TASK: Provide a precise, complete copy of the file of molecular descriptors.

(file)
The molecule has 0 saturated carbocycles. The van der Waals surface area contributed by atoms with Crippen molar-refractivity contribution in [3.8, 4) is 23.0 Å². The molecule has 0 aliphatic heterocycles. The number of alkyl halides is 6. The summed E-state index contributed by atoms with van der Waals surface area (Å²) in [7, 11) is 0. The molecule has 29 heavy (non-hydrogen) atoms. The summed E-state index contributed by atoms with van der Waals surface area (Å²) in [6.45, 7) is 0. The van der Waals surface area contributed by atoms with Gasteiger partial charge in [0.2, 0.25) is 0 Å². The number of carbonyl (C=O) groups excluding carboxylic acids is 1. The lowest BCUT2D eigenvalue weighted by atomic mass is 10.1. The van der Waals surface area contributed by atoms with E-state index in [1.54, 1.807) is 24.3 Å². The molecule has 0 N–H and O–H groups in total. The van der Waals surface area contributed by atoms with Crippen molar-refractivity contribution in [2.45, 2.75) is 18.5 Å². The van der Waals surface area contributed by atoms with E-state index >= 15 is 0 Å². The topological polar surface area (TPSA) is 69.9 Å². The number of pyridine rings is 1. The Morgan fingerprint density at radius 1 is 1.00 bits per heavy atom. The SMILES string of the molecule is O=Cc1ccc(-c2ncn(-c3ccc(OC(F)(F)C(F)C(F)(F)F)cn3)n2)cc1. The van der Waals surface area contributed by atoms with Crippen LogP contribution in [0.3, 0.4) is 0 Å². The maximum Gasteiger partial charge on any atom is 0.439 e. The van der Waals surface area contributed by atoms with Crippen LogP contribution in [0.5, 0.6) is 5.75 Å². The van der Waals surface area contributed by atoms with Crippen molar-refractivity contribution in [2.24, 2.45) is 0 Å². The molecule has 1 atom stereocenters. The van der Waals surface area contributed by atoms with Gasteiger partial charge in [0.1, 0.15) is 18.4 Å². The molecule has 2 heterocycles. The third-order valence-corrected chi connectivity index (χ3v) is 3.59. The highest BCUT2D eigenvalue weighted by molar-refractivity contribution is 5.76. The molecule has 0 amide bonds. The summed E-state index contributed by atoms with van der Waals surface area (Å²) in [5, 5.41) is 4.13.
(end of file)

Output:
The molecule has 0 saturated carbocycles. The van der Waals surface area contributed by atoms with Crippen molar-refractivity contribution in [3.8, 4) is 23.0 Å². The molecule has 0 aliphatic heterocycles. The number of alkyl halides is 6. The summed E-state index contributed by atoms with van der Waals surface area (Å²) in [7, 11) is 0. The molecule has 29 heavy (non-hydrogen) atoms. The summed E-state index contributed by atoms with van der Waals surface area (Å²) in [6.45, 7) is 0. The van der Waals surface area contributed by atoms with Gasteiger partial charge in [0.2, 0.25) is 0 Å². The number of carbonyl (C=O) groups excluding carboxylic acids is 1. The lowest BCUT2D eigenvalue weighted by atomic mass is 10.1. The van der Waals surface area contributed by atoms with E-state index in [1.54, 1.807) is 24.3 Å². The molecule has 0 N–H and O–H groups in total. The van der Waals surface area contributed by atoms with Crippen molar-refractivity contribution in [2.45, 2.75) is 18.5 Å². The van der Waals surface area contributed by atoms with E-state index >= 15 is 0 Å². The topological polar surface area (TPSA) is 69.9 Å². The number of pyridine rings is 1. The Morgan fingerprint density at radius 1 is 1.00 bits per heavy atom. The SMILES string of the molecule is O=Cc1ccc(-c2ncn(-c3ccc(OC(F)(F)C(F)C(F)(F)F)cn3)n2)cc1. The van der Waals surface area contributed by atoms with Crippen LogP contribution in [0.3, 0.4) is 0 Å². The maximum Gasteiger partial charge on any atom is 0.439 e. The van der Waals surface area contributed by atoms with Crippen LogP contribution in [0.5, 0.6) is 5.75 Å². The van der Waals surface area contributed by atoms with Crippen molar-refractivity contribution in [2.24, 2.45) is 0 Å². The molecule has 1 atom stereocenters. The van der Waals surface area contributed by atoms with Gasteiger partial charge in [0.1, 0.15) is 18.4 Å². The molecule has 2 heterocycles. The third-order valence-corrected chi connectivity index (χ3v) is 3.59. The highest BCUT2D eigenvalue weighted by molar-refractivity contribution is 5.76. The molecule has 0 amide bonds. The summed E-state index contributed by atoms with van der Waals surface area (Å²) in [5, 5.41) is 4.13.